Schistosomiasis in Lake Malaŵi villages

Henry Madsen, Paul Bloch, Peter Makaula, Happy Phiri, Peter Furu, Jay Richard Stauffer, Jr.

Research output: Contribution to journalReview article

22 Citations (Scopus)

Abstract

Historically, open shorelines of Lake Malaŵi were free from schistosome, Schistosoma haematobium, transmission, but this changed in the mid-1980s, possibly as a result of over-fishing reducing density of molluscivore fishes. Very little information is available on schistosome infections among people in lake-shore communities and therefore we decided to summarise data collected from 1998 to 2007. Detailed knowledge of the transmission patterns is essential to design a holistic approach to schistosomiasis control involving the public health, fisheries and tourism sectors. On Nankumba Peninsula, in the southern part of the lake, inhabitants of villages located along the shores of Lake Malaŵi have higher prevalence of S. haematobium infection than those living in inland villages. Overall prevalence (all age classes combined) of urinary schistosomiasis in 1998/1999 ranged from 10.2% to 26.4% in inland villages and from 21.0% to 72.7% in lakeshore villages; for school children prevalence of infection ranged from 15.3% to 57.1% in inland schools and from 56.2% to 94.0% in lakeshore schools. Inhabitants on the islands, Chizumulu and Likoma, also have lower prevalence of infection than those living in lakeshore villages on Nankumba Peninsula. This increased prevalence in lakeshore villages is not necessarily linked to transmission taking place in the lake itself, but could also be due to the presence of more numerous typical inland transmission sites (e.g., streams, ponds) being close to the lake. Temporal data witness of intense transmission in some lakeshore villages with 30-40% of children cleared from infection becoming reinfected 12 months later (also lakeshore village). The level of S. mansoni infection is low in the lakeshore communities. Findings are discussed in relation to fishing in the lake.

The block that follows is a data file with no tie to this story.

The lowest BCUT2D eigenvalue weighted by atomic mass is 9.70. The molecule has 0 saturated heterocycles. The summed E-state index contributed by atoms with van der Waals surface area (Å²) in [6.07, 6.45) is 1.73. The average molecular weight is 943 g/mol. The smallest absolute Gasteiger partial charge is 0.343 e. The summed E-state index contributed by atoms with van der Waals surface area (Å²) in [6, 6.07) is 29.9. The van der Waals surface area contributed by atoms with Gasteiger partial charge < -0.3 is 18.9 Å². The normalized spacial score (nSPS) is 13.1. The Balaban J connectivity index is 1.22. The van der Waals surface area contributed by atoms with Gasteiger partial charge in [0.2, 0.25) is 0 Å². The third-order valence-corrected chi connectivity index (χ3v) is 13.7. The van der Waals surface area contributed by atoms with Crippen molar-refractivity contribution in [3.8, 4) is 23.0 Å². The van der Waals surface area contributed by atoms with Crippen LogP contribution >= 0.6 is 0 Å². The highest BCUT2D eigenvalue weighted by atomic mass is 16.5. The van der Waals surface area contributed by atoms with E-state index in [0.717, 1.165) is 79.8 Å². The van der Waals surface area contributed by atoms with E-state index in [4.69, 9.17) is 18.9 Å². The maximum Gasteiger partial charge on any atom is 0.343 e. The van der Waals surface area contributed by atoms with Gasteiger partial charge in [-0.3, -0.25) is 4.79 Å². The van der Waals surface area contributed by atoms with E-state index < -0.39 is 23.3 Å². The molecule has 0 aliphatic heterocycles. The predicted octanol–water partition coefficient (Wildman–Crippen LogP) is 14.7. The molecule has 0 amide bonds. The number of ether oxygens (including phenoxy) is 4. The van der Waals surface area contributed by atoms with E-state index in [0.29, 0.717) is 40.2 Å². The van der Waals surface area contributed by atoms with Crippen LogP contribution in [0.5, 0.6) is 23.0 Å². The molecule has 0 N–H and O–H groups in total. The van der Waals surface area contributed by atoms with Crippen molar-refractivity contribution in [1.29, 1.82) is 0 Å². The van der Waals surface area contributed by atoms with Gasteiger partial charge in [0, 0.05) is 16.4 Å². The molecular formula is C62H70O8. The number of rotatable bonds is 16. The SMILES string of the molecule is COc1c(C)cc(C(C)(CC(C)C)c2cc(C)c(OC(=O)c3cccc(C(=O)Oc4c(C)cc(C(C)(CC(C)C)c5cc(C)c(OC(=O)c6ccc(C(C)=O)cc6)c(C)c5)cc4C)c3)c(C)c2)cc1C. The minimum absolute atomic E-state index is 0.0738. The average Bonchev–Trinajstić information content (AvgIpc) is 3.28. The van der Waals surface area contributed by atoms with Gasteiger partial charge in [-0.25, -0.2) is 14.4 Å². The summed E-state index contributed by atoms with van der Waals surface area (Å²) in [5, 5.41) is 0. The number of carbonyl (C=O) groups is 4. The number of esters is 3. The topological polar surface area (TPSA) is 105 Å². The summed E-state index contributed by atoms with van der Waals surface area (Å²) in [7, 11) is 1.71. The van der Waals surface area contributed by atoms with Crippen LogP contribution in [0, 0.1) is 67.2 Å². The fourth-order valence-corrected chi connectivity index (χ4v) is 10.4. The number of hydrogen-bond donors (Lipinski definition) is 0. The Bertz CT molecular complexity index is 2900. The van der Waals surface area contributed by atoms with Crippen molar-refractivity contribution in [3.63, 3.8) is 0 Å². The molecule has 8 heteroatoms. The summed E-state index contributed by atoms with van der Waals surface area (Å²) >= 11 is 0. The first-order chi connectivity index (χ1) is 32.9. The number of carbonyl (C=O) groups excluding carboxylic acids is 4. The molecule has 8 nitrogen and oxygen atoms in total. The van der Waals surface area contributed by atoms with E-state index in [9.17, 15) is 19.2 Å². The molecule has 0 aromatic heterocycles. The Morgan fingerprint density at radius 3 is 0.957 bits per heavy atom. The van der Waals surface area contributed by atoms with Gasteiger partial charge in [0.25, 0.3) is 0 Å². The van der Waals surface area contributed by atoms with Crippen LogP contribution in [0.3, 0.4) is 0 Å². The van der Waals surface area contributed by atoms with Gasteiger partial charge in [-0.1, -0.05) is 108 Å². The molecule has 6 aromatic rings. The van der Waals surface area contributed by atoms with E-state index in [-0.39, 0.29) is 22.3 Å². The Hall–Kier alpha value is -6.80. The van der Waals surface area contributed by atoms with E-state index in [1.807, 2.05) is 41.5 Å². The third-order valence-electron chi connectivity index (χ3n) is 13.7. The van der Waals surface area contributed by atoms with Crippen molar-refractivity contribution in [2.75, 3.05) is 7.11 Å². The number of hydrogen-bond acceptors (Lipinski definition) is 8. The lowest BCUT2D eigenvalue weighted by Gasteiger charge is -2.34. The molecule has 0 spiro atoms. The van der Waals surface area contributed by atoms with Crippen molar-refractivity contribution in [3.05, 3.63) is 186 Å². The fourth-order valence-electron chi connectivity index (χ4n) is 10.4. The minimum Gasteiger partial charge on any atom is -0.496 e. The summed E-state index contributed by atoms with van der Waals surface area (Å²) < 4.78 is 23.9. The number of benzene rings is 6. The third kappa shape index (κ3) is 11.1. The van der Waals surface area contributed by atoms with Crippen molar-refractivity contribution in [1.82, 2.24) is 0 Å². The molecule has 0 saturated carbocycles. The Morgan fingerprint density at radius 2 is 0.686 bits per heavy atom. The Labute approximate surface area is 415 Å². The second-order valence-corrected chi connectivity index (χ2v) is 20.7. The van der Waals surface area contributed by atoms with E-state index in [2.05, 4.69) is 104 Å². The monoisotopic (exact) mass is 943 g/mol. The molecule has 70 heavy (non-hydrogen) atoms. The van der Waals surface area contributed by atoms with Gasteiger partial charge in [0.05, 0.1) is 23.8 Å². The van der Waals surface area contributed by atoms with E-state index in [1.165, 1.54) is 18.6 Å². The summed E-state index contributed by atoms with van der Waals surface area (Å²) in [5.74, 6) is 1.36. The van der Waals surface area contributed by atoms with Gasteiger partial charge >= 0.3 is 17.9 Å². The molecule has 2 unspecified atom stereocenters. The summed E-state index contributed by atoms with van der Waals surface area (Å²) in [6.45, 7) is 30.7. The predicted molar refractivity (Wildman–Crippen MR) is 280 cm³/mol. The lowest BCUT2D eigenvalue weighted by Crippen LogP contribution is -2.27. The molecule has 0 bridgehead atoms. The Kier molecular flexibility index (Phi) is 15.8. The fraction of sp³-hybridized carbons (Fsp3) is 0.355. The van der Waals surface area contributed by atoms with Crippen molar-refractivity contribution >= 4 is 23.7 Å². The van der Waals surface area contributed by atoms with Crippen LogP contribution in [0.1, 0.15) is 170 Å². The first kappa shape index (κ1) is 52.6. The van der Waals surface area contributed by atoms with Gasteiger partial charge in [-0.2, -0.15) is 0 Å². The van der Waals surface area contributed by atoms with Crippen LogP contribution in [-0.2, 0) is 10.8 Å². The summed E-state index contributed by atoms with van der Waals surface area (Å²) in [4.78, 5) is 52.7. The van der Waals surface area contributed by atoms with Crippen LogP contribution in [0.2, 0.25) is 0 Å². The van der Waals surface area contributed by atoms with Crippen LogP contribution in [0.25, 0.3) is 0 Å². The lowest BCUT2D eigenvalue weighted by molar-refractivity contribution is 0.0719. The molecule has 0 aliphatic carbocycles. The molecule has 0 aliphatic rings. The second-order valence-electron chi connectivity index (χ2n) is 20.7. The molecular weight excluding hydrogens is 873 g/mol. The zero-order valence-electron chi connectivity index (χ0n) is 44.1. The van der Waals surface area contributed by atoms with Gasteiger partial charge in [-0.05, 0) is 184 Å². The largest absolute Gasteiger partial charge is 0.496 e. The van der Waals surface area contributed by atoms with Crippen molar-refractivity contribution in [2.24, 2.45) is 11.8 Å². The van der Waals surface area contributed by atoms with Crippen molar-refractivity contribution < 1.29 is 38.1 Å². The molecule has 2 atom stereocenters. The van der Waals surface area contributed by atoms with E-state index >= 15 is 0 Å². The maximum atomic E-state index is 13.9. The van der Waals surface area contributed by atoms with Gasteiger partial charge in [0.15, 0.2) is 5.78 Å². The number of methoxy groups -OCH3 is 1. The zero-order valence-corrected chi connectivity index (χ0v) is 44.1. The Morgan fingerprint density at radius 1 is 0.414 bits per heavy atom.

Original languageEnglish (US)
Pages (from-to)163-176
Number of pages14
JournalEcoHealth
Volume8
Issue number2
DOIs
StatePublished - Jun 1 2011

Fingerprint

schistosomiasis
Schistosomiasis
Lakes
village
lake
Infection
Schistosoma haematobium
Schistosomiasis haematobia
Fisheries
shore (nonmarine)
holistic approach
overfishing
Islands
age class
Fishes
Public Health
infection
public health
shoreline
fishing

All Science Journal Classification (ASJC) codes

  • Ecology
  • Health, Toxicology and Mutagenesis

Cite this

Madsen, H., Bloch, P., Makaula, P., Phiri, H., Furu, P., & Stauffer, Jr., J. R. (2011). Schistosomiasis in Lake Malaŵi villages. EcoHealth, 8(2), 163-176. https://doi.org/10.1007/s10393-011-0687-9
Madsen, Henry ; Bloch, Paul ; Makaula, Peter ; Phiri, Happy ; Furu, Peter ; Stauffer, Jr., Jay Richard. / Schistosomiasis in Lake Malaŵi villages. In: EcoHealth. 2011 ; Vol. 8, No. 2. pp. 163-176.
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Madsen, H, Bloch, P, Makaula, P, Phiri, H, Furu, P & Stauffer, Jr., JR 2011, 'Schistosomiasis in Lake Malaŵi villages', EcoHealth, vol. 8, no. 2, pp. 163-176. https://doi.org/10.1007/s10393-011-0687-9

Schistosomiasis in Lake Malaŵi villages. / Madsen, Henry; Bloch, Paul; Makaula, Peter; Phiri, Happy; Furu, Peter; Stauffer, Jr., Jay Richard.

In: EcoHealth, Vol. 8, No. 2, 01.06.2011, p. 163-176.

Research output: Contribution to journalReview article

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Madsen H, Bloch P, Makaula P, Phiri H, Furu P, Stauffer, Jr. JR. Schistosomiasis in Lake Malaŵi villages. EcoHealth. 2011 Jun 1;8(2):163-176. https://doi.org/10.1007/s10393-011-0687-9